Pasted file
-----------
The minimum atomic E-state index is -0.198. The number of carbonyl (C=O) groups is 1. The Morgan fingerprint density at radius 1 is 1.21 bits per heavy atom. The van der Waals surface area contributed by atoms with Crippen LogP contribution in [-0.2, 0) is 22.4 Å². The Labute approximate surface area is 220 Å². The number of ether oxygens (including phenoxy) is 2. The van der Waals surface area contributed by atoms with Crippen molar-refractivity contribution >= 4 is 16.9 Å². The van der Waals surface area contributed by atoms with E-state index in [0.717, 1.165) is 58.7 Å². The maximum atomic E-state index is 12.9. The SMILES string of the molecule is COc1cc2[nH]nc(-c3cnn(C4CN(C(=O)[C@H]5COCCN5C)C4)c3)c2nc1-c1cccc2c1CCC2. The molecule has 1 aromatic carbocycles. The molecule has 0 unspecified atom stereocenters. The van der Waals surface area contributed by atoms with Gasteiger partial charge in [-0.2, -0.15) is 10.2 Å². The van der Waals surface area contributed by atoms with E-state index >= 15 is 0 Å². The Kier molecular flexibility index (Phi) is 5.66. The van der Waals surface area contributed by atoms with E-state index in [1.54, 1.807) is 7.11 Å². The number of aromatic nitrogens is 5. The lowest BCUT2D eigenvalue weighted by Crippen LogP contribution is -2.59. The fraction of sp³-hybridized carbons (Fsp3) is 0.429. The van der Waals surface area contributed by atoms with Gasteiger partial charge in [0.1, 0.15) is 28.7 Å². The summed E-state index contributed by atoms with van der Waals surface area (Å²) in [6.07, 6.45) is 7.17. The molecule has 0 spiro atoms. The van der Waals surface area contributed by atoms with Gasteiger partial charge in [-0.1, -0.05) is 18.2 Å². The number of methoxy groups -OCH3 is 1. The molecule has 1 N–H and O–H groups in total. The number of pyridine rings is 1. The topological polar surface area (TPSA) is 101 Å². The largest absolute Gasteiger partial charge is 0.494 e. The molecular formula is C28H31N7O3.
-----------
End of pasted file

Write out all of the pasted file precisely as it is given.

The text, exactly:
The minimum atomic E-state index is -0.198. The number of carbonyl (C=O) groups is 1. The Morgan fingerprint density at radius 1 is 1.21 bits per heavy atom. The van der Waals surface area contributed by atoms with Crippen LogP contribution in [-0.2, 0) is 22.4 Å². The Labute approximate surface area is 220 Å². The number of ether oxygens (including phenoxy) is 2. The van der Waals surface area contributed by atoms with Crippen molar-refractivity contribution >= 4 is 16.9 Å². The van der Waals surface area contributed by atoms with E-state index in [0.717, 1.165) is 58.7 Å². The maximum atomic E-state index is 12.9. The SMILES string of the molecule is COc1cc2[nH]nc(-c3cnn(C4CN(C(=O)[C@H]5COCCN5C)C4)c3)c2nc1-c1cccc2c1CCC2. The molecule has 1 aromatic carbocycles. The molecule has 0 unspecified atom stereocenters. The van der Waals surface area contributed by atoms with Gasteiger partial charge in [-0.2, -0.15) is 10.2 Å². The van der Waals surface area contributed by atoms with E-state index >= 15 is 0 Å². The Kier molecular flexibility index (Phi) is 5.66. The van der Waals surface area contributed by atoms with E-state index in [1.54, 1.807) is 7.11 Å². The number of aromatic nitrogens is 5. The lowest BCUT2D eigenvalue weighted by Crippen LogP contribution is -2.59. The fraction of sp³-hybridized carbons (Fsp3) is 0.429. The van der Waals surface area contributed by atoms with Gasteiger partial charge in [0.1, 0.15) is 28.7 Å². The summed E-state index contributed by atoms with van der Waals surface area (Å²) in [6.07, 6.45) is 7.17. The molecule has 0 spiro atoms. The van der Waals surface area contributed by atoms with Gasteiger partial charge in [-0.1, -0.05) is 18.2 Å². The number of methoxy groups -OCH3 is 1. The molecule has 1 N–H and O–H groups in total. The number of pyridine rings is 1. The topological polar surface area (TPSA) is 101 Å². The largest absolute Gasteiger partial charge is 0.494 e. The molecular formula is C28H31N7O3.